Anatoliy Serdyukov completed his fifth year as Russia’s Defense Minister on Wednesday (February 15).
But the inimitable Argumenty nedeli concludes “clouds are thickening” around him.
AN says Serdyukov’s in the “eye of a storm” of PA cadre changes, and he’s begun sacrificing subordinates to save himself.
The paper’s Defense Ministry source claims there will be a large number of resignations from “support structures controlled by the military department,” i.e. the quasi-commercialized, civilianized logistic agencies established to outsource “non-core” military functions.
OAO Slavyanka — responsible for housing and communal services in military towns — will lose its general director, Aleksandr Yelkin, over poor winter preparations and boiler breakdowns in Murmansk, Kaliningrad, and the Far East.
Not surprisingly, the source says this decision followed Prime Minister Putin’s harsh criticism of Serdyukov on February 9. See Kommersant, Komsomolskaya pravda, Nezavisimaya gazeta, or Newsru.com for more on this.
The general director of Agroprom — an affiliate of OAO Oboronservis — Natalya Dynkova, lost her position for “redistributing” the military food procurement market. Agroprom declined an AN request for comment on Dynkova’s situation.
AN’s source also says Serdyukov’s apparat chief [chief of staff] Yelena Vasilyeva is also “hanging by a thread.” From detention, the indicted former chief of GVMU, General-Major Aleksandr Belevitin has given evidence against her.
Several months ago, AN claimed dustups with Vasilyeva led to former Deputy Defense Minister Mokretsov’s departure as well as complaints from high-ranking civilians and officers.
Finally, AN’s officer source says the FSB is investigating and arresting some people connected to the Defense Ministry’s commercial structures. He concludes Serdyukov is ridding himself of people who could compromise him or interfere with him finding a place in once-and-future president Putin’s new government this spring.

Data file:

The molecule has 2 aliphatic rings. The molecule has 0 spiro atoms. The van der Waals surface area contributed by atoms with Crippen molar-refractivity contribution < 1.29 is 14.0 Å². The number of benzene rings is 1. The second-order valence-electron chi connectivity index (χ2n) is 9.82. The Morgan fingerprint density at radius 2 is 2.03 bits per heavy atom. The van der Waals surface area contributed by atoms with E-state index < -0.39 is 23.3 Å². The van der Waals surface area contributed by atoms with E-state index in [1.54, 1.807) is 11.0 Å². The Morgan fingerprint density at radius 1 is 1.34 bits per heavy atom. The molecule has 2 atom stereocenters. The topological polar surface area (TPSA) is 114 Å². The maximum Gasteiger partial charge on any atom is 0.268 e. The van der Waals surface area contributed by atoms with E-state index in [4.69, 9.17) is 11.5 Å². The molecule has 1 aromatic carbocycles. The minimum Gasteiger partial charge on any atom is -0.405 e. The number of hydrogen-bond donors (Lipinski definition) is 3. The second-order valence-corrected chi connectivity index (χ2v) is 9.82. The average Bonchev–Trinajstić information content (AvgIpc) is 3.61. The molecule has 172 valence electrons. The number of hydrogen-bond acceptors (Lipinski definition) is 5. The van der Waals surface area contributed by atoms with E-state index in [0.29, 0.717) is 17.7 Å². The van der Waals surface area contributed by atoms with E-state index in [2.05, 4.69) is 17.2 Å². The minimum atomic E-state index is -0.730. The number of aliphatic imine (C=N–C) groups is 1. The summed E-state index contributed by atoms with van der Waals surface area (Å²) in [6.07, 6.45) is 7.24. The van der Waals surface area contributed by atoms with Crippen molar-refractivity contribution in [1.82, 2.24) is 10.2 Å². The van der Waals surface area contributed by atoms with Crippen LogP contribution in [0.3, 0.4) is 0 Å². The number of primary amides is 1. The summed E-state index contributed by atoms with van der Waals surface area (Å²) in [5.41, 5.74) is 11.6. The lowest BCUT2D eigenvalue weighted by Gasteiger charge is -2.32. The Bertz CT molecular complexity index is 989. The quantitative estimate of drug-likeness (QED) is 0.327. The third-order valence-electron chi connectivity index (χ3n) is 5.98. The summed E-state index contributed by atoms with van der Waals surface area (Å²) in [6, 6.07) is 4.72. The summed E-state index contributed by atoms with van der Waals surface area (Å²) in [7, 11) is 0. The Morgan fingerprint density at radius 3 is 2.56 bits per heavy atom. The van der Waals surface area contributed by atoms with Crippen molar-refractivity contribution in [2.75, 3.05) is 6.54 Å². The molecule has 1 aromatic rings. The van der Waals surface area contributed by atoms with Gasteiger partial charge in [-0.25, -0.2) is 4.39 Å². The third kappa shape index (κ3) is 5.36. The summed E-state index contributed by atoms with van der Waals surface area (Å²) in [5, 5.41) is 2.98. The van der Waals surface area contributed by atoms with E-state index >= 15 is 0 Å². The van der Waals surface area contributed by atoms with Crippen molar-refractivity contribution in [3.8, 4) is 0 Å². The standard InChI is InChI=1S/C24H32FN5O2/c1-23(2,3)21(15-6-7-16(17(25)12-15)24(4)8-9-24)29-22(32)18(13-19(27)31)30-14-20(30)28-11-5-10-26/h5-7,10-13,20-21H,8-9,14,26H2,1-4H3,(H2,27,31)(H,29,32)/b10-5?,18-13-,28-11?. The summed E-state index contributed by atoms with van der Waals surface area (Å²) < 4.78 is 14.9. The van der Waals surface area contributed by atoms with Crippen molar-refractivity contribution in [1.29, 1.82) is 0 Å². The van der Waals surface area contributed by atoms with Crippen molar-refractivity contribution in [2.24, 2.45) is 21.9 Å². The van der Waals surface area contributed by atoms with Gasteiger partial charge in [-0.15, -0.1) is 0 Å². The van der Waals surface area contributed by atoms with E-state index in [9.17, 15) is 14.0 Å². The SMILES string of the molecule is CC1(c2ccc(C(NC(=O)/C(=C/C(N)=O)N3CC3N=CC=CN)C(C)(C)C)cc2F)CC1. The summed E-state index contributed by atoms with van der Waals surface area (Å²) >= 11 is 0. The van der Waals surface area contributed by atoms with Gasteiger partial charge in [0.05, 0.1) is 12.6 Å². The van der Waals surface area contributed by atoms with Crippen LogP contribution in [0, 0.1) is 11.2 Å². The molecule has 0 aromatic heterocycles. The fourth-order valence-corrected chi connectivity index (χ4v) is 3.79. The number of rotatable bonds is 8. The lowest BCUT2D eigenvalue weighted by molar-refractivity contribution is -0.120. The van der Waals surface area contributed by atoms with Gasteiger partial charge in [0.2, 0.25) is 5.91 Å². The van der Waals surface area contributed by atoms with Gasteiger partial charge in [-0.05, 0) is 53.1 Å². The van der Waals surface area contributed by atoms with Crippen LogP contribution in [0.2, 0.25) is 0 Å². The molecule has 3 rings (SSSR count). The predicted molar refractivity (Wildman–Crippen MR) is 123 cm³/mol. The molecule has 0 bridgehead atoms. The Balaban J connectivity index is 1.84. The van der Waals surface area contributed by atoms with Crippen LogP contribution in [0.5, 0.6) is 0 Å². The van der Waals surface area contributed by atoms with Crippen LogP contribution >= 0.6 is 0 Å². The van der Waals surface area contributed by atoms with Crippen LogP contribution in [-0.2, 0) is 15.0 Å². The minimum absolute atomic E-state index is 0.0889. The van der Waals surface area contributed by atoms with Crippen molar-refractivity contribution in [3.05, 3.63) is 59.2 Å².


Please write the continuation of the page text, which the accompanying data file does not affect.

BFM.ru sounded a separate but similar note reporting that the chief of a firm entrusted with selling excess Defense Ministry property is suspected of fraud.
General director of the “Expert” Legal Support Center, Ye. F. Smetanova allegedly sold military property for reduced prices in exchange for kickbacks ranging from 5 to 25 percent of the transaction, according to the MVD. She reportedly received 18 million rubles for endorsing the sale of four Samara Voyentorgy for 147 million.
Investigators are trying to identify other Defense Ministry properties sold with kickbacks as well as possible co-conspirators in the schemes.
In 2011, the Defense Ministry conducted 43 auctions and sold real estate for 4.7 billion rubles. Movable military property was sold to the tune of 560 million.
It’s worth recalling the Main Military Prosecutor’s words about the scale of Defense Ministry corruption in 2011. He singled out commercial firms outsourcing for the military and violations of auction rules as particular problems, along with routine kickbacks and bribery.
Where does this leave us?
Things aren’t so rosy for Serdyukov right now.
For one thing, Rogozin’s replacement of the virtually invisible Sergey Ivanov has probably been a near-daily irritation for the Defense Minister.
Even after five years, it’s still hard to get a handle on all the military’s “financial flows.”
And resignations and reports of corruption don’t reflect well on Serdyukov.
Still, Serdyukov remains a member of Team Putin, and he’s probably secure. The election season makes everyone nervous, and it’s hard to say who’s driving corruption charges. Shaking out some incompetent or corrupt defense officials might serve to create the impression that Prime Minister Putin’s on top of things.
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